- Firewall; Hardware/software configuration; Implementation; Line installation; On-site security audit; Programming; Router; Testing
How long is the approval process?
The entire process—from outreach to board approval—can take up to or over one year, depending on the potential partner’s willingness and ability to respond.
Upon receiving your inquiry, Nlets will respond within 7-10 days. The initial outreach phase can take up to one month, depending on the potential partner’s willingness and ability to respond.
If it is determined that the potential partner will be put before the membership for approval, the vetting process continues through additional phases: evaluation and preparation for approval. These phases can take anywhere from three months to one year.
Although the approval process can move as fast as both parties are able to, final approval can only occur at a BOD or TOC meeting. These meetings are held twice annually: once in the spring, and once in the fall. If time or agenda space prohibits the potential partner from going to the next meeting, they would have to wait for the following meeting.
Who makes the final decision?
If your organization’s service is similar to that of one of Nlets’ current partners, then the final decision rests solely with the Nlets Board of Directors (BOD).
If your organization’s service is “new” concept, then the decision must first go to the Nlets Technical Operations Committee (TOC), who decides if a pilot and/or any other further action, information, etc. is needed before the organization is sent to the BOD for the final decision.
What do we get out of becoming a partner?
First and foremost, your organization gains the opportunity to work with the U.S. states and territories, Federal agencies, associate and regional agencies, and strategic partners that are already members of Nlets. Furthermore, your organization can join Nlets in realizing their vision.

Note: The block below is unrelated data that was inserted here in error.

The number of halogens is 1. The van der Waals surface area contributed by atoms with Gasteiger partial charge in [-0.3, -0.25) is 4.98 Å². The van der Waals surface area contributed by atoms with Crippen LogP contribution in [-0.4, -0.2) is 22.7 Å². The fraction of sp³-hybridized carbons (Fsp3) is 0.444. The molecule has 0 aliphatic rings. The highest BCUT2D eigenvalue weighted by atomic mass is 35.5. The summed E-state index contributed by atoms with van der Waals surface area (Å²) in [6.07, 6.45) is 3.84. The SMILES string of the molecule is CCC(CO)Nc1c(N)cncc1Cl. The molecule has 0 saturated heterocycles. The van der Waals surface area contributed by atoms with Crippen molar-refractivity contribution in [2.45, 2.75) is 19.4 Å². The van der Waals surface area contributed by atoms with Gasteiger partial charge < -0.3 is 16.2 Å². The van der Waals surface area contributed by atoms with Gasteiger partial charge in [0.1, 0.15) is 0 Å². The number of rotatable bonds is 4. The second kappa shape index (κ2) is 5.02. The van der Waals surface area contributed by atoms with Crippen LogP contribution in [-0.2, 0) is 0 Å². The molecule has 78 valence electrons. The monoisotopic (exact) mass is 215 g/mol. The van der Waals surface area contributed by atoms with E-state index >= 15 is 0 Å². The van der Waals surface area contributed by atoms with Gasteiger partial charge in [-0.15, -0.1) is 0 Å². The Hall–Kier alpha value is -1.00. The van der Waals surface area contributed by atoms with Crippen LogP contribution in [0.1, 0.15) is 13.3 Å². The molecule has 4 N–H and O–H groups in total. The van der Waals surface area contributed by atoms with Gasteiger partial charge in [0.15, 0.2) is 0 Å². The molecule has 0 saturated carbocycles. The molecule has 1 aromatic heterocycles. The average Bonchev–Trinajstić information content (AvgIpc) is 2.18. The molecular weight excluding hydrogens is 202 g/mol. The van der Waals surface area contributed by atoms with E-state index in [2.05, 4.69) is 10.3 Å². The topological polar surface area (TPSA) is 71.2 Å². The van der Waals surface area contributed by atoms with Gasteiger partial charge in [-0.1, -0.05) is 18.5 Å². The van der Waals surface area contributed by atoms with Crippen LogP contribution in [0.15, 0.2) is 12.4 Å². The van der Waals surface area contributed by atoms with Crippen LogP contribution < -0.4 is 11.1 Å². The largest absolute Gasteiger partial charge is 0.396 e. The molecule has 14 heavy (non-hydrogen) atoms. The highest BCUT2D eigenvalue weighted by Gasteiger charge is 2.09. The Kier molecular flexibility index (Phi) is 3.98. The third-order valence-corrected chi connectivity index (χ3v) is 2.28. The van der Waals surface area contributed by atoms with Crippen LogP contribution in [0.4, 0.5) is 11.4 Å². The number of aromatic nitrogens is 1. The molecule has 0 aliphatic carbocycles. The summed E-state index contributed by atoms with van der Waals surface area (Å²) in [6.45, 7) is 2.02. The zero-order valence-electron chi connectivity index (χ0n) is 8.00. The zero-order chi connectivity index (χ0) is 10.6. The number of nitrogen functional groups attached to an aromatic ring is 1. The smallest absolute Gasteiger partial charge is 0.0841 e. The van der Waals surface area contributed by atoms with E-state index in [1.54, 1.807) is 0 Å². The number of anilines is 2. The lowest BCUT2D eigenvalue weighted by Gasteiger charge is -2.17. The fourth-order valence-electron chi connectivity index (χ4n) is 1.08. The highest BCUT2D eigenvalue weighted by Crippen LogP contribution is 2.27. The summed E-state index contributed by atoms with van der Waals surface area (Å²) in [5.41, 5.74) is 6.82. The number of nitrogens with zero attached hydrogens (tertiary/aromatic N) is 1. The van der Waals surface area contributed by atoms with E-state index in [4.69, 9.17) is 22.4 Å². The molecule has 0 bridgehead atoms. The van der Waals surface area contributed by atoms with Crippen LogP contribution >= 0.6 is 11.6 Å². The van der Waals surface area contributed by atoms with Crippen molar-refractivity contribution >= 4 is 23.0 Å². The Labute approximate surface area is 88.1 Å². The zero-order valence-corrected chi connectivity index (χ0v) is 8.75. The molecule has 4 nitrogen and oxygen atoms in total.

Nlets' vision is to continue to be the premier provider of the network, system, and services that will support and encourage a totally standardized, integrated, international justice system. Acting primarily as a network provider and, to the degree required, a data warehouse, Nlets will endeavor to serve every stratum of the justice and public safety communities.
Traffic Enforcement Strategic Partnerships
- Red light cameras
- Speed cameras
- License plate readers
- Toll violation
- Parking violation
How do traffic enforcement organizations connect to Nlets?
Traffic enforcement strategic partners connect to Nlets via a dedicated private MPLS circuit that is secured with AES 256 encryption. These partners communicate with the Nlets message switch via web services using eXtensible Markup Language (XML). Each TEC is assigned an ORI, and the ORI of the law enforcement agency the partner is working on behalf of must be contained in the Nlets control field of every message sent for that agency.
What data can traffic enforcement organizations access?
Traffic enforcement strategic partners can access vehicle registration data via queries over the Nlets network; driver’s license data is currently not available to traffic enforcement strategic partners.
Who accesses traffic enforcement organizations' data?
Only agencies traffic enforcement strategic partners work on behalf of, as well as the background checked and authorized officials from the traffic enforcement company itself are able to access data from traffic enforcement strategic partners. No data from any agency or organization is stored on Nlets—Nlets serves only as the message switch system, not a database.